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Ken Brosky

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Books by Ken Brosky
How to build your author web site
By Ken Brosky
Last edited: Wednesday, June 22, 2011
Posted: Wednesday, June 22, 2011

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Recent articles by
Ken Brosky

• Five places to find a plot for your novel
• Creating a realistic setting in your fiction novel
• 4 tips for beating writer's block
• A beginner's guide to writing a novel
• Places to find an agent or publisher
• Tips for re-writing and editing your writing
• How to give your narrator a voice
           >> View all 26
Every aspiring writer of fiction, poetry and non-fiction should have a Web site that will entertain and inform interested readers.

A history of publications is just the beginning. Every published writer should have a Web site that has a wide variety of information and details about the writer. Readers who arrive at a writer's Web site are there because they want to know more about the writer. They want to read more from the writer. They want to know the writer on a more personal level and experience things the writer experiences.

Keep Your Web Site Simple

There's no need to hire a professional Web site designer to put together something that looks like it belongs on the official Transformers homepage. Stephen King's Web site would be too hard for a single writer to maintain. Ethan Rutherford's site is a much better example of how a simple Web site can still be appealing. Buy a domain name and use a simple html formatting program that makes it easy to format text, insert pictures and create simple hyperlinks.

Make Your Publications Available to Readers

Readers who arrive on a writer's homepage are there because they enjoy reading the writer's work. Every writer's homepage should have a publication history that provides readers with information on how to find the published works and, if possible, provide a link with access to the work (provided it's available online).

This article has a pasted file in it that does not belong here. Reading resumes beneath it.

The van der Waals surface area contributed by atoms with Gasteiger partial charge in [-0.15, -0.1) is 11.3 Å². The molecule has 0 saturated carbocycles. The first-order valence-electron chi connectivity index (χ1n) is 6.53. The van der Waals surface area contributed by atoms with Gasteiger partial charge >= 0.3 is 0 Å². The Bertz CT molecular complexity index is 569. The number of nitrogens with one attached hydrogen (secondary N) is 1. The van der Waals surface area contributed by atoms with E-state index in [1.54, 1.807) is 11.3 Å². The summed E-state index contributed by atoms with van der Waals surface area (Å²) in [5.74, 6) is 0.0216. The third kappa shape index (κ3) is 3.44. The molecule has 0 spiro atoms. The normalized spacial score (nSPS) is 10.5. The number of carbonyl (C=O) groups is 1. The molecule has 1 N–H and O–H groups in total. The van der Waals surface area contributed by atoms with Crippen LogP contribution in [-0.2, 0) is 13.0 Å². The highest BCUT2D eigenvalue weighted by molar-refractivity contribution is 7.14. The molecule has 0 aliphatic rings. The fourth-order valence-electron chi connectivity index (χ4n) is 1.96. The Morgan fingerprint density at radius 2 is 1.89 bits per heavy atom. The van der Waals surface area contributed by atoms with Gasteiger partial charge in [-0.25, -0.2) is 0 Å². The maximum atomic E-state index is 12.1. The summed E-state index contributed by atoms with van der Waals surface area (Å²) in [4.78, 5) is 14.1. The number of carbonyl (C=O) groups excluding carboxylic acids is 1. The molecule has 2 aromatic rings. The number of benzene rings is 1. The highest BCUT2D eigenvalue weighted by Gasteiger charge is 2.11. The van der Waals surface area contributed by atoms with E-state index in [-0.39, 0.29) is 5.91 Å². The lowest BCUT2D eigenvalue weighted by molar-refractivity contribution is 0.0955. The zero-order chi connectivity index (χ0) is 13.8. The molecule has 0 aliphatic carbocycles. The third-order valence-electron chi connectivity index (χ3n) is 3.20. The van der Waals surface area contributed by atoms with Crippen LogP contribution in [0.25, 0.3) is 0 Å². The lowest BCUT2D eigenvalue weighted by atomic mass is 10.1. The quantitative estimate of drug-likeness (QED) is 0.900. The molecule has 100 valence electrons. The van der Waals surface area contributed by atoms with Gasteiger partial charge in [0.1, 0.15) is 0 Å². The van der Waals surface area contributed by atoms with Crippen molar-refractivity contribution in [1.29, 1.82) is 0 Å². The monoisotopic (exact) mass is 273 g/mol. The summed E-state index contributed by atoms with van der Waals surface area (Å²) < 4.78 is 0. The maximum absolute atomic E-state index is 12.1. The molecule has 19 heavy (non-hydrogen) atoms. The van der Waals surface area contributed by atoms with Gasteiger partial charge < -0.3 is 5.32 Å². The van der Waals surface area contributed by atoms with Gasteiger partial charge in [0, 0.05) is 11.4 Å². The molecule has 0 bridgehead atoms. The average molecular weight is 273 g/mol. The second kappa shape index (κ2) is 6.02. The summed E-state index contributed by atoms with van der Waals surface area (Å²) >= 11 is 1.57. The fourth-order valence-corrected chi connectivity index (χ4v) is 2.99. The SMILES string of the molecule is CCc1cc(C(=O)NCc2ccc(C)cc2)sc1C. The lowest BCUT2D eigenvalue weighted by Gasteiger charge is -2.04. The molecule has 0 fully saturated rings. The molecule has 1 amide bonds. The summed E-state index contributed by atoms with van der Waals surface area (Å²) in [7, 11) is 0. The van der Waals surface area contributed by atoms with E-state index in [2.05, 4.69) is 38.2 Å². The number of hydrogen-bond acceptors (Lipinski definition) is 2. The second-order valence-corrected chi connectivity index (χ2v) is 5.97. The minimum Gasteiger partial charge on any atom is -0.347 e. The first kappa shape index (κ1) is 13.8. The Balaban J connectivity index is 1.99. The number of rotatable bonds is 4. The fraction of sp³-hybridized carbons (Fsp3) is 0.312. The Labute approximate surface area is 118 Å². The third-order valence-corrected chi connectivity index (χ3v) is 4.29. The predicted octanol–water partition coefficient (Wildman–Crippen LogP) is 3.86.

Create a Bio Page

Readers interested in a writer will arrive on a writer's homepage expecting to learn a little something about the writer. It's up to the writer to decide how much personal information the reader should have access to, but at the very least a little information about the writer's history and personal philosophy on writing should be available.

Every Writer Needs a Blog

Blogging can, at times, be the punchline of it's own joke. But for readers who have a genuine interest in a writer, blogs can provide the writer with an opportunity to share thoughts on a daily basis and keep readers coming back between published works and cement a fan base. Choose a subject to write about, or a topic that can be written about at length from time to time. It doesn't necessarily have to be about writing. A lot of writers have day jobs, and writing about something other than writing can help expand a writer's fan base and record details that could be used in future stories, poems, or articles.

Provide Links to Favorite Web Sites

It can be other authors' sites or simply a variety of interesting Web sites. Links on a writer's homepage let the writer shares with visitors interesting sites the visitors might never have otherwise found, including other authors' sites.

Web Site More tips at Final Draft Literary

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